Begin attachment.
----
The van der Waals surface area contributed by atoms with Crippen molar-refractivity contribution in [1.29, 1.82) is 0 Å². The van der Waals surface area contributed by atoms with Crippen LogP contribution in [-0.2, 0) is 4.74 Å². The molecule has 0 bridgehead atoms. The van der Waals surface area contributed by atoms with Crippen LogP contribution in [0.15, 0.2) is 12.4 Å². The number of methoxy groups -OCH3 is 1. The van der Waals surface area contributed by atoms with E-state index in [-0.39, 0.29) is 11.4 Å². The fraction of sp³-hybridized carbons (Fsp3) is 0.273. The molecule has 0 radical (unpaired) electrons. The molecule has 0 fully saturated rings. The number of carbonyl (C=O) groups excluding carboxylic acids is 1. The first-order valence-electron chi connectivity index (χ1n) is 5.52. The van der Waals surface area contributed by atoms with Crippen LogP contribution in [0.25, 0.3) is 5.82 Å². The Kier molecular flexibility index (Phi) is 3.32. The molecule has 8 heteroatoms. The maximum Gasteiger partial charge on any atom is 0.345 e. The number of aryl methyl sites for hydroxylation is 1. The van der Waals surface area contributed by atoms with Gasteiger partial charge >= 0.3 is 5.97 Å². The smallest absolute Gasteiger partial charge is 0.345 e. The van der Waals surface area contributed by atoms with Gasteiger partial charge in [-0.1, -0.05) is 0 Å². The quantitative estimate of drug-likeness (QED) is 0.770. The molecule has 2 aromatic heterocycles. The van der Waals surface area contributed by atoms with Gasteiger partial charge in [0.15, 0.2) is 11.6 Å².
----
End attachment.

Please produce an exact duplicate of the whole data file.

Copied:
The van der Waals surface area contributed by atoms with Crippen molar-refractivity contribution in [1.29, 1.82) is 0 Å². The van der Waals surface area contributed by atoms with Crippen LogP contribution in [-0.2, 0) is 4.74 Å². The molecule has 0 bridgehead atoms. The van der Waals surface area contributed by atoms with Crippen LogP contribution in [0.15, 0.2) is 12.4 Å². The number of methoxy groups -OCH3 is 1. The van der Waals surface area contributed by atoms with E-state index in [-0.39, 0.29) is 11.4 Å². The fraction of sp³-hybridized carbons (Fsp3) is 0.273. The molecule has 0 radical (unpaired) electrons. The molecule has 0 fully saturated rings. The number of carbonyl (C=O) groups excluding carboxylic acids is 1. The first-order valence-electron chi connectivity index (χ1n) is 5.52. The van der Waals surface area contributed by atoms with Crippen LogP contribution in [0.25, 0.3) is 5.82 Å². The Kier molecular flexibility index (Phi) is 3.32. The molecule has 8 heteroatoms. The maximum Gasteiger partial charge on any atom is 0.345 e. The number of aryl methyl sites for hydroxylation is 1. The van der Waals surface area contributed by atoms with Gasteiger partial charge >= 0.3 is 5.97 Å². The smallest absolute Gasteiger partial charge is 0.345 e. The van der Waals surface area contributed by atoms with Gasteiger partial charge in [-0.1, -0.05) is 0 Å². The quantitative estimate of drug-likeness (QED) is 0.770. The molecule has 2 aromatic heterocycles. The van der Waals surface area contributed by atoms with Gasteiger partial charge in [0.15, 0.2) is 11.6 Å².